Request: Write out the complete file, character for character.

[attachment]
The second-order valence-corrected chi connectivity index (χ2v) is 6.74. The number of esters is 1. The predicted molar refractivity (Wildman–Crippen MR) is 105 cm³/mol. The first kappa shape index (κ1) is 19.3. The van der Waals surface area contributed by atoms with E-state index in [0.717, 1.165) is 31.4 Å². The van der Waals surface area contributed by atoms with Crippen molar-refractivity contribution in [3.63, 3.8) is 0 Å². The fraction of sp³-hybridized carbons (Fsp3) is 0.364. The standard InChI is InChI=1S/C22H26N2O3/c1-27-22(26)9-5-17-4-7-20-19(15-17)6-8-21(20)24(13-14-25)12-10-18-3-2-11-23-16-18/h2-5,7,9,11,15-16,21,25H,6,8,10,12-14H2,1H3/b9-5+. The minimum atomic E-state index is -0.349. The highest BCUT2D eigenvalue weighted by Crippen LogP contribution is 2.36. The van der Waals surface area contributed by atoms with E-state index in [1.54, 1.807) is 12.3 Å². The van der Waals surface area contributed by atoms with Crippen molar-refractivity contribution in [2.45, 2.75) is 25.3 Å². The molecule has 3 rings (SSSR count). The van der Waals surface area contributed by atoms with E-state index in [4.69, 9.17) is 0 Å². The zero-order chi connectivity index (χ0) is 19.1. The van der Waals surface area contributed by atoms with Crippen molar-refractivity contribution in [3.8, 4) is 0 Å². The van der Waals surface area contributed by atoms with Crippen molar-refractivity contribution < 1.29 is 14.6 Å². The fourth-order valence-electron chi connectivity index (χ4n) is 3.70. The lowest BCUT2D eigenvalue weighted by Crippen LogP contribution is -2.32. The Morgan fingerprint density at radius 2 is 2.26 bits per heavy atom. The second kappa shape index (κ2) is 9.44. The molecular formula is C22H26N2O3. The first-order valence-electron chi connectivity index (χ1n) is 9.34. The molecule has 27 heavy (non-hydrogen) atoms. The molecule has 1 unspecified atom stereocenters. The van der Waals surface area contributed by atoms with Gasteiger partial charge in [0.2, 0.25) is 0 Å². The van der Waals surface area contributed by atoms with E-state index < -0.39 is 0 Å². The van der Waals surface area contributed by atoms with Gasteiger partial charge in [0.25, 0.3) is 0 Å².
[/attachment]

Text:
The second-order valence-corrected chi connectivity index (χ2v) is 6.74. The number of esters is 1. The predicted molar refractivity (Wildman–Crippen MR) is 105 cm³/mol. The first kappa shape index (κ1) is 19.3. The van der Waals surface area contributed by atoms with E-state index in [0.717, 1.165) is 31.4 Å². The van der Waals surface area contributed by atoms with Crippen molar-refractivity contribution in [3.63, 3.8) is 0 Å². The fraction of sp³-hybridized carbons (Fsp3) is 0.364. The standard InChI is InChI=1S/C22H26N2O3/c1-27-22(26)9-5-17-4-7-20-19(15-17)6-8-21(20)24(13-14-25)12-10-18-3-2-11-23-16-18/h2-5,7,9,11,15-16,21,25H,6,8,10,12-14H2,1H3/b9-5+. The minimum atomic E-state index is -0.349. The highest BCUT2D eigenvalue weighted by Crippen LogP contribution is 2.36. The van der Waals surface area contributed by atoms with E-state index in [1.54, 1.807) is 12.3 Å². The van der Waals surface area contributed by atoms with Crippen molar-refractivity contribution in [2.45, 2.75) is 25.3 Å². The molecule has 3 rings (SSSR count). The van der Waals surface area contributed by atoms with E-state index in [4.69, 9.17) is 0 Å². The zero-order chi connectivity index (χ0) is 19.1. The van der Waals surface area contributed by atoms with Crippen molar-refractivity contribution in [3.8, 4) is 0 Å². The van der Waals surface area contributed by atoms with Crippen molar-refractivity contribution < 1.29 is 14.6 Å². The fourth-order valence-electron chi connectivity index (χ4n) is 3.70. The lowest BCUT2D eigenvalue weighted by Crippen LogP contribution is -2.32. The Morgan fingerprint density at radius 2 is 2.26 bits per heavy atom. The second kappa shape index (κ2) is 9.44. The molecular formula is C22H26N2O3. The first-order valence-electron chi connectivity index (χ1n) is 9.34. The molecule has 27 heavy (non-hydrogen) atoms. The molecule has 1 unspecified atom stereocenters. The van der Waals surface area contributed by atoms with Gasteiger partial charge in [0.2, 0.25) is 0 Å². The van der Waals surface area contributed by atoms with E-state index < -0.39 is 0 Å². The van der Waals surface area contributed by atoms with Gasteiger partial charge in [0.25, 0.3) is 0 Å².